JDK 1.1 provides a DeleteLocalRef function so that programmers can manually delete local references. For example, if native code iterates through a potentially large array of objects and uses one element in each iteration, it is a good practice to delete the local reference to the no-longer-used array element before a new local reference is created in the next iteration.

The Java 2 SDK provides an additional set of functions for local reference lifetime management.

jint EnsureLocalCapacity(JNIEnv *env, jint capacity);

Ensures that at least a given number of local references can be created in the current thread. Returns 0 on success; otherwise returns a negative number and throws an OutOfMemoryError.

Before it enters a native method, the VM automatically ensures that at least 16 local references can be created.

For backward compatibility, the VM allocates local references beyond the ensured capacity. (As a debugging support, the VM may give the user warnings that too many local references are being created. In the Java 2 SDK, the programmer can supply the -verbose:jni command line option to turn on these messages.) The VM calls FatalError if no more local references can be created beyond the ensured capacity.

jint PushLocalFrame(JNIEnv *env, jint capacity);

Creates a new local reference frame, in which at least a given number of local references can be created. Returns 0 on success, a negative number and a pending OutOfMemoryError on failure.

Note that local references already created in previous local frames are still valid in the current local frame.

jobject PopLocalFrame(JNIEnv *env, jobject result);

Pops off the current local reference frame, frees all the local references, and returns a local reference in the previous local reference frame for the given result object.

Pass NULL as result if you do not need to return a reference to the previous frame.

jobject NewLocalRef(JNIEnv *env, jobject ref);

Creates a new local reference that refers to the same object as ref. The given ref may be a global or local reference. Returns NULL if ref refers to null.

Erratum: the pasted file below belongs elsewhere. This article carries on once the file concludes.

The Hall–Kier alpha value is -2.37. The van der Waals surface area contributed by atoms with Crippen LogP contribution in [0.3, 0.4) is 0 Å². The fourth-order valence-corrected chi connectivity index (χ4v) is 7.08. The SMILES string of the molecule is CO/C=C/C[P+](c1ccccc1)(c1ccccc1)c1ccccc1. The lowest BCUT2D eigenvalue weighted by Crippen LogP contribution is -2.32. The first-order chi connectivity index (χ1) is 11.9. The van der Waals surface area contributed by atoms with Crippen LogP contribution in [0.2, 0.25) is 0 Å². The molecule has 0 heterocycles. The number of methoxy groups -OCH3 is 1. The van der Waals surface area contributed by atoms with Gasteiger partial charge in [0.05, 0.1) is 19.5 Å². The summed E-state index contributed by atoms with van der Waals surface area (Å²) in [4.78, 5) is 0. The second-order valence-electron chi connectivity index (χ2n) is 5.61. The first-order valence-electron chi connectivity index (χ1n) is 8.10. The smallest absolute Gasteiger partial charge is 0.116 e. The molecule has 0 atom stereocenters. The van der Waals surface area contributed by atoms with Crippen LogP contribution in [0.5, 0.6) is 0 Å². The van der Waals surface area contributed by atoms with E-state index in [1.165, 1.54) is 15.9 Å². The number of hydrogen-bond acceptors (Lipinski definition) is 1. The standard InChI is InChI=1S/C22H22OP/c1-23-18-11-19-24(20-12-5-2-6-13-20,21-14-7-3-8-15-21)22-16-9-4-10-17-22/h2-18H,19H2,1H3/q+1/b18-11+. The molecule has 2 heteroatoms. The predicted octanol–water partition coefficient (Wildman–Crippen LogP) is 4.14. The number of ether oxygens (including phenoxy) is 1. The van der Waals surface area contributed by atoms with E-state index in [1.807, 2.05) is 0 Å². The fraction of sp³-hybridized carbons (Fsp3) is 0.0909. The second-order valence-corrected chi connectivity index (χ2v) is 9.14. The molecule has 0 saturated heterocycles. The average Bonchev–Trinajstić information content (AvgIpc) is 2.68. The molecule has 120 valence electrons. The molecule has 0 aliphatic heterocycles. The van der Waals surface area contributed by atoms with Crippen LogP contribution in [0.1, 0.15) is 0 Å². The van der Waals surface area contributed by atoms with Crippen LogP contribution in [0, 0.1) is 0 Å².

Exceptions

We introduce a convenience function to check for pending exceptions without creating a local reference to the exception object.

jboolean ExceptionCheck(JNIEnv *env);

Returns JNI_TRUE when there is a pending exception; otherwise, returns JNI_FALSE.

Weak Global References

Weak global references are a special kind of global reference. Unlike normal global references, a weak global reference allows the underlying Java object to be garbage collected. Weak global references may be used in any situation where global or local references are used. When the garbage collector runs, it frees the underlying object if the object is only referred to by weak references. A weak global reference pointing to a freed object is functionally equivalent to NULL. Programmers can detect whether a weak global reference points to a freed object by using IsSameObject to compare the weak reference against NULL.

Weak global references in JNI are a simplified version of the Java Weak References, available as part of the Java 2 Platform API ( java.lang.ref package and its classes).

Clarification    (added June 2001)

Since garbage collection may occur while native methods are running, objects referred to by weak global references can be freed at any time. While weak global references can be used where global references are used, it is generally inappropriate to do so, as they may become functionally equivalent to NULL without notice.

While IsSameObject can be used to determine whether a weak global reference refers to a freed object, it does not prevent the object from being freed immediately thereafter. Consequently, programmers may not rely on this check to determine whether a weak global reference may used (as a non-NULL reference) in any future JNI function call.